If you’re monitoring output of a machine and that end result stats aren’t good then it is time to go observe the machine and look at the techniques and behaviors of that machine. You then fix those individual behaviors. While there’s obviously more to it with human performance the principle is essentially the same.

  2. This made me rewatch the Shrine Game – my lady loves to watch me get sucked into football all year around espcially at 1am!!!

    Quick Q – at .55 mark on that PA pass – would you call that a “pushed” ball – Ive always called it shot-putting but its a tearm I hear Mayock use recently that I wanted a more clear definition of. He stated people use that technique to compensate for a weak arm. He may fake like Peyton but he doesnt release at the highest point like him. Manning is always standing tall too. At .55 he seems to be squatting on that play.

    Also, form what I remember of Mike McMahon out of Rutgers there are similarities for me. Just a bit all over the place – nothing specific – its just that he looks good and terrible in the same play. You want to watch them and root these 2 examples on but it always falls apart! I became fond of Mike Mc because as bad as he was he was more watchable than Joey Harrington.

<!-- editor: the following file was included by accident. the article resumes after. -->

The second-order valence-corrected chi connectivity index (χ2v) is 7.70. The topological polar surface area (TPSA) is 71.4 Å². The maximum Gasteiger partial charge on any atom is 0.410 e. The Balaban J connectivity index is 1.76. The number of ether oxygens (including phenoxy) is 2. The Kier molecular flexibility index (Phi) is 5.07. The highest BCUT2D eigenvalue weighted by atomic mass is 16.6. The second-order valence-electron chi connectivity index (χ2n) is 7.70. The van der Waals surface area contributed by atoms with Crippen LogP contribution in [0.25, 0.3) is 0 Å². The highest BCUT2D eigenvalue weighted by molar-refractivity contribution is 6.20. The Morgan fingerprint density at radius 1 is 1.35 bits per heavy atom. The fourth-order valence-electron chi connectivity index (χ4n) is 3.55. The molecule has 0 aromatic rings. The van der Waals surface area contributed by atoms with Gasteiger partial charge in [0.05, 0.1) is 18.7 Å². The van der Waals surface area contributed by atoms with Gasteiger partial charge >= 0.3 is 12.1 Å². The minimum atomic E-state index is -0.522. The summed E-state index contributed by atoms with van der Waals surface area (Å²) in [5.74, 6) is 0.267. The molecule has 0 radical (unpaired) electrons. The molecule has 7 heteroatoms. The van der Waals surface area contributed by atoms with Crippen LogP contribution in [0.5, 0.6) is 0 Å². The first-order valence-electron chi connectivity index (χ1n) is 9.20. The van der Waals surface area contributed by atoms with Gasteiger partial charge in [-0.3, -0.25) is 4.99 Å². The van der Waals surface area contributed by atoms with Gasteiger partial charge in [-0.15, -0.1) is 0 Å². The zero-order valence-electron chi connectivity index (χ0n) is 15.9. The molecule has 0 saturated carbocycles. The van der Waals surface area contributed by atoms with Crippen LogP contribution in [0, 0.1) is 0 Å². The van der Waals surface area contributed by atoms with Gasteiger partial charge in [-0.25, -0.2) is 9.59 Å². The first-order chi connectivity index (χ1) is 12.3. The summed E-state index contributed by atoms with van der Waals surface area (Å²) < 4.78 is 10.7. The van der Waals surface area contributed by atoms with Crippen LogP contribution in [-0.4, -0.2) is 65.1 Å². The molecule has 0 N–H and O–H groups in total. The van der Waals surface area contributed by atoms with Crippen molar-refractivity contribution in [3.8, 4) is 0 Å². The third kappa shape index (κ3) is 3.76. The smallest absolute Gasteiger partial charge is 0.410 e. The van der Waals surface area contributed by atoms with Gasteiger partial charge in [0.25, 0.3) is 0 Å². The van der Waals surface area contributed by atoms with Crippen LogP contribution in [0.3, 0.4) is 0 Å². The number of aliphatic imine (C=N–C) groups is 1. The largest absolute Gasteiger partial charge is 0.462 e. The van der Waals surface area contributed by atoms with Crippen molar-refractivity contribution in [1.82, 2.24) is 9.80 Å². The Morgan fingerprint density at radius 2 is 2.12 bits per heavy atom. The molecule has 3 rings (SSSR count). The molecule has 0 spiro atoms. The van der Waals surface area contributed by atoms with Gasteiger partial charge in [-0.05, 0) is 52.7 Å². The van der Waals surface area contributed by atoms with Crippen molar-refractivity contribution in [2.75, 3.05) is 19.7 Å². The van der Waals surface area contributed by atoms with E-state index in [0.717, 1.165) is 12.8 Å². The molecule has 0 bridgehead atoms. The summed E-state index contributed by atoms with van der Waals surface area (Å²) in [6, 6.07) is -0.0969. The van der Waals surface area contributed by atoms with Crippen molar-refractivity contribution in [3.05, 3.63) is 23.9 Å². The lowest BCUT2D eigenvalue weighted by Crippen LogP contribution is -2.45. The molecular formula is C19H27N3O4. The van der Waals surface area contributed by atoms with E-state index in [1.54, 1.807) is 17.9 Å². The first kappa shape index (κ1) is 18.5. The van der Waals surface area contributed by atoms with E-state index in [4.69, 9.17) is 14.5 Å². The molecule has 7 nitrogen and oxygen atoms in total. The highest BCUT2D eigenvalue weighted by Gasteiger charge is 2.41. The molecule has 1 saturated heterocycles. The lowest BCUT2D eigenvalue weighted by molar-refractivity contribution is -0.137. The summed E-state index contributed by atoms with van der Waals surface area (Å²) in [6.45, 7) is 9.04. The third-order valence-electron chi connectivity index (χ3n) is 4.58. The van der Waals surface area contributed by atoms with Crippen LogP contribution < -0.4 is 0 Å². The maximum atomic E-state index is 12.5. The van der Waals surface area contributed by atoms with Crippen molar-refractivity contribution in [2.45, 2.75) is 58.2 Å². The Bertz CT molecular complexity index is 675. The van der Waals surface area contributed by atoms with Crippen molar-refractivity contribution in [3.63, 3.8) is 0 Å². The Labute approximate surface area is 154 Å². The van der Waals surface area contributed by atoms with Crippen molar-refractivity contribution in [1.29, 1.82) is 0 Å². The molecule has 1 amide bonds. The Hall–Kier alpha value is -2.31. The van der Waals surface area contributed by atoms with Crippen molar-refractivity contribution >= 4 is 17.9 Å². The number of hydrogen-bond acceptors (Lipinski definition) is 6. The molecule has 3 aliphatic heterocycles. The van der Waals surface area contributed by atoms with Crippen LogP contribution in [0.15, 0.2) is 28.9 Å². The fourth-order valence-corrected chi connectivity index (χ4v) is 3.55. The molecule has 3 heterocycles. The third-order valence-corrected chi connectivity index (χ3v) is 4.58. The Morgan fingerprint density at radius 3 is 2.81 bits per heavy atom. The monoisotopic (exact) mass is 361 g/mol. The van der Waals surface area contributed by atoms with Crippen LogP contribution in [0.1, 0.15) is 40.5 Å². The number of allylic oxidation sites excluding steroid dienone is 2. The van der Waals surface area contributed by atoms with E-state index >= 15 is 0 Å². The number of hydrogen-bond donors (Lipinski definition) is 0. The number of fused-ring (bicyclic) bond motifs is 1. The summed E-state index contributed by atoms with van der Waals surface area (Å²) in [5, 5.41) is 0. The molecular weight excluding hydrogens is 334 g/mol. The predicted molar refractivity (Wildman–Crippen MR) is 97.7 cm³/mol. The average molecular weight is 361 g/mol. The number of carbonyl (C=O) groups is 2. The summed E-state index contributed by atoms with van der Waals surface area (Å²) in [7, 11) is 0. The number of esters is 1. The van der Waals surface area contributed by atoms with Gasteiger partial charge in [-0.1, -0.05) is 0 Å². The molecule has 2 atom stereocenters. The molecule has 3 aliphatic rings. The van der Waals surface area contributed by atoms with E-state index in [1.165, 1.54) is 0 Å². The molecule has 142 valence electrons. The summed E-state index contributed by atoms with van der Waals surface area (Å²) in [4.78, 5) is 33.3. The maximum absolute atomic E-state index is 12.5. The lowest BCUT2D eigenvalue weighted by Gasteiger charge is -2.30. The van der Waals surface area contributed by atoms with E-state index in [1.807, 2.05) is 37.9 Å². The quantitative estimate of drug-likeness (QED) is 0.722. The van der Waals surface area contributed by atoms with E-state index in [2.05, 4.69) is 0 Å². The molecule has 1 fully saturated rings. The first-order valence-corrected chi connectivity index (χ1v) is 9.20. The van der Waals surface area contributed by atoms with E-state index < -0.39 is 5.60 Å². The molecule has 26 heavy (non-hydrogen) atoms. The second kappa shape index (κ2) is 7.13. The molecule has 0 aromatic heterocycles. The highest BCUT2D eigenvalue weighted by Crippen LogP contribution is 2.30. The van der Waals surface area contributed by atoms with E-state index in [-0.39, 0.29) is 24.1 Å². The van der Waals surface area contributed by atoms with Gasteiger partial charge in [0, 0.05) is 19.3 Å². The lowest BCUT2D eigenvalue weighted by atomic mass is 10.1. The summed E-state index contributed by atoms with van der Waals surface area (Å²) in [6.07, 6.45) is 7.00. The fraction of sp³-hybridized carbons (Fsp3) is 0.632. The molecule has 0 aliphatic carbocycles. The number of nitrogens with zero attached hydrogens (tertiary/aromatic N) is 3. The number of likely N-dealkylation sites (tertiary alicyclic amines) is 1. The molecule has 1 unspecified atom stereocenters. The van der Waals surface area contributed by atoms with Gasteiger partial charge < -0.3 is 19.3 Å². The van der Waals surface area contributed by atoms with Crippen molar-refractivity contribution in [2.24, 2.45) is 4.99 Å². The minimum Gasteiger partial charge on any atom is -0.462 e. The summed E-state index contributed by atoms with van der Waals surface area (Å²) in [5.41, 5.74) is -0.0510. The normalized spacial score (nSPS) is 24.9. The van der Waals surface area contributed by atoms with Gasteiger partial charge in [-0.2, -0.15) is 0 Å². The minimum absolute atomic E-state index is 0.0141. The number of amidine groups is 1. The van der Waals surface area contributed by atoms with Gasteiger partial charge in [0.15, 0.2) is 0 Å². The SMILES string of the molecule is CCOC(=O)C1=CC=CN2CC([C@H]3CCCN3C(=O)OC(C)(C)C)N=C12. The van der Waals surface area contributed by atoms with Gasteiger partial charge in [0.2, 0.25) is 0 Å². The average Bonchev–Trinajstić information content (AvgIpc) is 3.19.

I cant imagine this guy as more than a practice squad guy.

  3. If you mean 0:55 Shuffle, I think there are two comments I can give you.

    I don’t see Cunningham “pushing” the ball. The release may not be as high as Manning’s, but the elbow is at, or above, the shoulder and that’s the critical technique point you want to see. If the elbow is below the shoulder then this is where QB’s have to compensate and push the ball an overcompensation of other body motion. That’s not happening here. The squat-standing tall thing is on a stretch play where the QB has to do a decent amount of lateral movement built into his drop. While he’s not straight up and down like I have seen him in a game like the one from App State, this is not adversely impacting his delivery on this intermediate throw.

    As I mentioned at the top of this piece, it’s admirable that Cunningham has worked on building his game from the foundation-up. However, he still has a ways to go before he can be thought of as a starter. The thrust of this piece is to point out that good mechanics are a start, but decision-making is a huge factor in development and this takes a lot of time. It’s also something that even physically talented throwers never grasp and therefore never progress beyond a clipboard in the NFL.

    I will say if you have a chance to watch this game vs. App State, you’ll see the natural arm strength and the willingness to stand in the pocket to deliver the ball with bodies around him and making contact.